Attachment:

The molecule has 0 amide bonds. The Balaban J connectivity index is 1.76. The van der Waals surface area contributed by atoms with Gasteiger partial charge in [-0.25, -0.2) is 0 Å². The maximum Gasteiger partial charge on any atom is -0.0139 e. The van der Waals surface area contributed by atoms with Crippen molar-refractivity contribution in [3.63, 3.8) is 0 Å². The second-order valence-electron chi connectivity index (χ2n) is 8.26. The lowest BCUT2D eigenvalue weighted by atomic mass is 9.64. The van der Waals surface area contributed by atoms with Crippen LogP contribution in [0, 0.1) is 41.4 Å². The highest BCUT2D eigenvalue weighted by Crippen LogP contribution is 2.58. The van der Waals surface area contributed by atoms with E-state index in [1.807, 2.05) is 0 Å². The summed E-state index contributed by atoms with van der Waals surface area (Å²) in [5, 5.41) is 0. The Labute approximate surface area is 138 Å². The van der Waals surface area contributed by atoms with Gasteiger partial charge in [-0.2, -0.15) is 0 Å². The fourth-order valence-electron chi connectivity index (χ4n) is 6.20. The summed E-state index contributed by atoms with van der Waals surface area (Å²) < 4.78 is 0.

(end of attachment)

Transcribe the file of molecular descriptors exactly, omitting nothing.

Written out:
The molecule has 0 amide bonds. The Balaban J connectivity index is 1.76. The van der Waals surface area contributed by atoms with Gasteiger partial charge in [-0.25, -0.2) is 0 Å². The maximum Gasteiger partial charge on any atom is -0.0139 e. The van der Waals surface area contributed by atoms with Crippen molar-refractivity contribution in [3.63, 3.8) is 0 Å². The second-order valence-electron chi connectivity index (χ2n) is 8.26. The lowest BCUT2D eigenvalue weighted by atomic mass is 9.64. The van der Waals surface area contributed by atoms with Crippen LogP contribution in [0, 0.1) is 41.4 Å². The highest BCUT2D eigenvalue weighted by Crippen LogP contribution is 2.58. The van der Waals surface area contributed by atoms with E-state index in [1.807, 2.05) is 0 Å². The summed E-state index contributed by atoms with van der Waals surface area (Å²) in [5, 5.41) is 0. The Labute approximate surface area is 138 Å². The van der Waals surface area contributed by atoms with Gasteiger partial charge in [-0.2, -0.15) is 0 Å². The fourth-order valence-electron chi connectivity index (χ4n) is 6.20. The summed E-state index contributed by atoms with van der Waals surface area (Å²) < 4.78 is 0.